Christians in Kenya Choosing Halal FoodMay 6, 2017 by Reverend Gregory
Many countries in Africa have a high percentage of Muslims, but Kenya is an anomaly. In this country, Christians are the predominant religion. It’s estimated that almost 85 percent of the population identifies as Christian. Islam is the second most common religion, with almost 10 percent of the population practicing the Muslim faith. Buddhism, the Baha’í Faith and Hinduism are also practiced within the country.
Halal is the dietary standard for Muslims. It is kind of similar to kosher food, under Jewish law. However, there are differences. In Jewish law, dairy and meat cannot be mixed, but halal permits it. Halal law prohibits all alcohols, wines and liquors, but kosher law allows wine. Rabbit and shellfish are permitted under halal law, but not kosher law. Kosher meat is slaughtered only by the Sachet, a Rabbi trained for slaughtering, but in halal law, any adult Muslim can perform the task. Muslims also pronounce the name of God over each animal slaughtered, while Jews only perform prayers over the first and last animal slaughtered.
Halal law also prescribes rules for beauty products. Non-food products must also be free of prohibited animal byproducts. Human hair cannot be used in braiding or for wearing of wigs. According to some estimates, the halal cosmetic industry is worth around $2.3 trillion.
The Economic Impact of Halal
Kenya has a regulatory frame that outlines the standards and ensures quality control of halal products. The Kenya Bureau of Halal Certification states:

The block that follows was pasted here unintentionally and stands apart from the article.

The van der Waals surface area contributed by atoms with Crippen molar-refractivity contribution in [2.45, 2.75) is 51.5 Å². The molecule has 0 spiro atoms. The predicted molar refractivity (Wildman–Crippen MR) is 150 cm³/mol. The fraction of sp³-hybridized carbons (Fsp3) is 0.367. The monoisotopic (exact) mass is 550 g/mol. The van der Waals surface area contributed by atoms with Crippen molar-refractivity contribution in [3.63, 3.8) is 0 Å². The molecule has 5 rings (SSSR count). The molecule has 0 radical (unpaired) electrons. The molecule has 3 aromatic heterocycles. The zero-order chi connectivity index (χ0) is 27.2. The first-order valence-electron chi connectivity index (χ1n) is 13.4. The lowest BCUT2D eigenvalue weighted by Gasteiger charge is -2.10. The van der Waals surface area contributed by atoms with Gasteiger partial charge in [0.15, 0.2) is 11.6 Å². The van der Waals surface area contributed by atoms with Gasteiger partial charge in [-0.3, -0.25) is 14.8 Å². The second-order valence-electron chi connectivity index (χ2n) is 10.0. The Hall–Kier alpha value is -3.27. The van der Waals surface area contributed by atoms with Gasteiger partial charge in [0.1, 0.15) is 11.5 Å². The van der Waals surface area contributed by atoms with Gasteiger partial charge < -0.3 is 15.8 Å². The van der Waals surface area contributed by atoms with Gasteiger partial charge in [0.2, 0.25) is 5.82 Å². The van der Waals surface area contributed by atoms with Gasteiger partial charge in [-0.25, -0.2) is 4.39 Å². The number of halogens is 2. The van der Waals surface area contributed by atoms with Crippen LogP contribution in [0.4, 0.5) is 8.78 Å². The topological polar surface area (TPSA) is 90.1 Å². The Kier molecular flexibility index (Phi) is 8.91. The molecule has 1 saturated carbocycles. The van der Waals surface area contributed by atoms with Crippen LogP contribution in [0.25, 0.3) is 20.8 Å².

“Consuming Halal is an order from God (Allah SWT) therefore it is important for a consumer to have full confidence that the product he/she intends to buy is ‘Halal’ (permissible), ‘Tayyib’ (pure) and does not contain anything doubtful. KBHC was born and operates essentially out of one concern only: to be able to provide assurance that what we are consuming is HALAL.”
Unfortunately, many restaurants and grocers are attempting to sell halal labeled food that is not halal certified. Only food which is labeled halal-certified is guaranteed to be halal.
Nairobi recently hosted an economic summit to boost the halal economy. However, it was pointed out that many Christians in Kenya already purchase halal food. The strict guidelines governing the slaughter of animals under halal law leads the meat to be less risky. The meat won’t be from forbidden animals, like pigs or dogs.
Why This Matters to Americans
Last year, Bloomberg estimated that halal food is a $20 million industry in the United States. It’s not only Muslims who are buying halal-certified food, but some millennials are embracing the industry, too. Whole Foods regularly advertises its halal-certified products for Ramadan, even though it is coming under heavy criticism in some circles. Kroger carries halal products in areas where it is demanded, and about 400 Walmart stores carry halal products. More restaurants are halal friendly.
Boycott Halal, a website dedicated to boycotting halal food, says, “Islam is introducing shariah into our society via halal products & services… this is a Stealth Jihad in the West… Undercover investigations have found that the halal industry is increasingly controlled by organizations belonging to the Muslim brotherhood.” Whether these statements are true or false is difficult to confirm. Boycott Halal gives a lot of anecdotal evidence, and it is very hard to sort through the rhetoric to find the facts. Some believe the organization is just prejudicial against Muslims and uses halal food as a way of trying to get Muslims out of the country.
Bottom line, halal is to Muslims as kosher is to Jews. Learning about halal food is a way of understanding the Muslim faith. When we understand the importance of dietary law, we can find connections to our own faith and be more empathetic toward others.This entry was posted in Health and Wellness, Islam, Religion and tagged Bookmark the permalink.